Functional role of an unusual tyrosine residue in the electron transfer chain of a prokaryotic (6–4) photolyase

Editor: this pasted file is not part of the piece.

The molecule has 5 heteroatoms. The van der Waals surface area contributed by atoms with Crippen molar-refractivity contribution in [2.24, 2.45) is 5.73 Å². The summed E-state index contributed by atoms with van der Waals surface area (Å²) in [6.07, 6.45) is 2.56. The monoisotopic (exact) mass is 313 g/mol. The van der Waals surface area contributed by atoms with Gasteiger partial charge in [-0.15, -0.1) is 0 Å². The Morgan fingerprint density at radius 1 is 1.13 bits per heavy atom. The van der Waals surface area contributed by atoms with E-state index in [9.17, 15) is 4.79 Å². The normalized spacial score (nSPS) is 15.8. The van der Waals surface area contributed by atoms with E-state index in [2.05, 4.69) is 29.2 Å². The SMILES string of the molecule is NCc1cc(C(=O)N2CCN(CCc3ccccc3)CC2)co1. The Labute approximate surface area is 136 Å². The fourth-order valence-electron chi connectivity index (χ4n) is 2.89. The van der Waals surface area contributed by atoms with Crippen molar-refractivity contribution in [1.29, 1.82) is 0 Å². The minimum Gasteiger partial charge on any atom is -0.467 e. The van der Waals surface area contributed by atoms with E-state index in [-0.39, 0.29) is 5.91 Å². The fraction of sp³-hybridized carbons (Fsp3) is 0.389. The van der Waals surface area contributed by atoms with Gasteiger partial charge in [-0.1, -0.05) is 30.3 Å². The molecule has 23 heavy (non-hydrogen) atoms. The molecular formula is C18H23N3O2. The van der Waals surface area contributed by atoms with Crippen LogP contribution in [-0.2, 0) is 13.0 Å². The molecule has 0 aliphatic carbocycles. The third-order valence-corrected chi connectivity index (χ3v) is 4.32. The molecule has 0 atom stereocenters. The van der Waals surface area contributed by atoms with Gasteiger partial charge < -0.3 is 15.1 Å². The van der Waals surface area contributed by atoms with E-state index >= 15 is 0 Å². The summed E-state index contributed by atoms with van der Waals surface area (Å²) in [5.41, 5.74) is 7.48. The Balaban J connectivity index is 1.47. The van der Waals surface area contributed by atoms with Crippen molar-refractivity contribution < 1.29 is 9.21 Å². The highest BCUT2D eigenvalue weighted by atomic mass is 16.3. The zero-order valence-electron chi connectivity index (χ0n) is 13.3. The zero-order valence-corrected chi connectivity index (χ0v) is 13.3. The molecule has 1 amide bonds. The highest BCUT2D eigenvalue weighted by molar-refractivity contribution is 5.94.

Cryptochromes and photolyases form a flavoprotein family in which the FAD chromophore undergoes light induced changes of its redox state. During this process, termed photoreduction, electrons flow from the surface via conserved amino acid residues to FAD. The bacterial (6–4) photolyase PhrB belongs to a phylogenetically ancient group. Photoreduction of PhrB differs from the typical pattern because the amino acid of the electron cascade next to FAD is a tyrosine (Tyr391), whereas photolyases and cryptochromes of other groups have a tryptophan as direct electron donor of FAD. Mutagenesis studies have identified Trp342 and Trp390 as essential for charge transfer. Trp342 is located at the periphery of PhrB while Trp390 connects Trp342 and Tyr391. The role of Tyr391, which lies between Trp390 and FAD, is however unclear as its replacement by phenylalanine did not block photoreduction. Experiments reported here, which replace Tyr391 by Ala, show that photoreduction is blocked, underlining the relevance of Tyr/Phe at position 391 and indicating that charge transfer occurs via the triad 391-390-342. This raises the question, why PhrB positions a tyrosine at this location, having a less favourable ionisation potential than tryptophan, which occurs at this position in many proteins of the photolyase/cryptochrome family. Tunnelling matrix calculations show that tyrosine or phenylalanine can be involved in a productive bridged electron transfer between FAD and Trp390, in line with experimental findings. Since replacement of Tyr391 by Trp resulted in loss of FAD and DMRL chromophores, electron transfer cannot be studied experimentally in this mutant, but calculations on a mutant model suggest that Trp might participate in the electron transfer cascade. Charge transfer simulations reveal an unusual stabilization of the positive charge on site 391 compared to other photolyases or cryptochromes. Water molecules near Tyr391 offer a polar environment which stabilizes the positive charge on this site, thereby lowering the energetic barrier intrinsic to tyrosine. This opens a second charge transfer channel in addition to tunnelling through the tyrosine barrier, based on hopping and therefore transient oxidation of Tyr391, which enables a fast charge transfer similar to proteins utilizing a tryptophan-triad. Our results suggest that evolution of the first site of the redox chain has just been possible by tuning the protein structure and environment to manage a downhill hole transfer process from FAD to solvent.